Heart disease is the leading cause of death for all Americans. But Black Americans, particularly Black women, have the worst outcomes when it comes to cardiovascular health, says Dr. Deborah Crabbe of the Lewis Katz School of Medicine at Temple University. Deaths from heart disease are higher in Black Americans than in their white counterparts, and heart disease develops at a younger age in African Americans. Nearly 48% of African American women and 44% of African American men have some form of heart disease.
Crabbe, whose passion is women’s health, has spent 20 years studying cardiovascular health disparities in communities of color and serving local North Philadelphia residents at Temple University Hospital. Recently, she and Dr. Sabrina Islam were approved for a $35,000 award from the Edna Kynett Foundation to start a pilot program that provides mentorship and research training experience to female medical trainees and medical trainees of color focused on racial/sex-specific cardiovascular disease disparities in COVID-19.
“COVID-19, it’s a national awakening [because] the preponderance of deaths are happening in communities of color,” said Crabbe. “And there’s an observation that these outcomes are poor because the preponderance of risk factors tend to be more clustered at a higher amount in the African American community.”
Why are Black Americans dying of COVID at higher rates?
On average, Black Americans have died from COVID-19 at almost three times the rate of white Americans, according to Yale University researchers. And though the high incidence among Black people of underlying health conditions, such as poor cardiovascular health, has contributed to high infection rates, a researcher at the University of Michigan believes these diseases are symptoms of a more insidious chronic stress response to growing up, developing, and aging in a racist society. She calls this process weathering.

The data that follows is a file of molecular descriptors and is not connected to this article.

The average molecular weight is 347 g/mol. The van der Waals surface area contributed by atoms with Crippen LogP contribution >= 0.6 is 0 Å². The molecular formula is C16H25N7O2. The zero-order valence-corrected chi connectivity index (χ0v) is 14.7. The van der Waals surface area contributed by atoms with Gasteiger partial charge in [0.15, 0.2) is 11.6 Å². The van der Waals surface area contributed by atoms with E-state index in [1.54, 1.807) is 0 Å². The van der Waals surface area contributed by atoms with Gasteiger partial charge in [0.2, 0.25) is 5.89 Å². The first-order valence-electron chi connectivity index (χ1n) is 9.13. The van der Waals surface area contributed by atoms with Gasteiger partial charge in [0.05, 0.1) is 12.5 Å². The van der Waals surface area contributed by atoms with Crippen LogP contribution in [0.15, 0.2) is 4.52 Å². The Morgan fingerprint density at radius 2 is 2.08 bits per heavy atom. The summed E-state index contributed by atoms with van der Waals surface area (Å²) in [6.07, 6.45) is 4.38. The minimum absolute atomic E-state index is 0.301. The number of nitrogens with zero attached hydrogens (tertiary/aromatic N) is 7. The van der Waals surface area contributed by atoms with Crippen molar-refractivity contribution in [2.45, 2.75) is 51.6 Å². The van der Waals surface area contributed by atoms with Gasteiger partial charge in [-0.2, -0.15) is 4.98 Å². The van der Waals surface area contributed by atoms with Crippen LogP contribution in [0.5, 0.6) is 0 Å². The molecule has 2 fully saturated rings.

“Weathering itself, that word, is a contronym, and it means sort of opposite things,” said Arline Geronimus, associate director of the Population Studies Center at the University of Michigan. “You can be weathered by the storm, as in experience erosion — how your body systems through stress-mediated wear and tear become eroded — but you can also weather the recession, meaning come safely through.”
Black Americans have a collective culture that emphasizes enduring through adversity. Perhaps you remember Michelle Obama’s story about her father, who she says never missed a day of work despite having MS and trouble walking. But that push to be resilient also leads to a host of health issues.
You might know about the body’s “fight or flight” response: Your blood travels to your muscles and your heart; your blood pressure rises. Geronimus said that while that’s OK to experience for about three minutes once in a while, the kind of stress Black people experience under structural racism is happening chronically, for a sustained amount of time.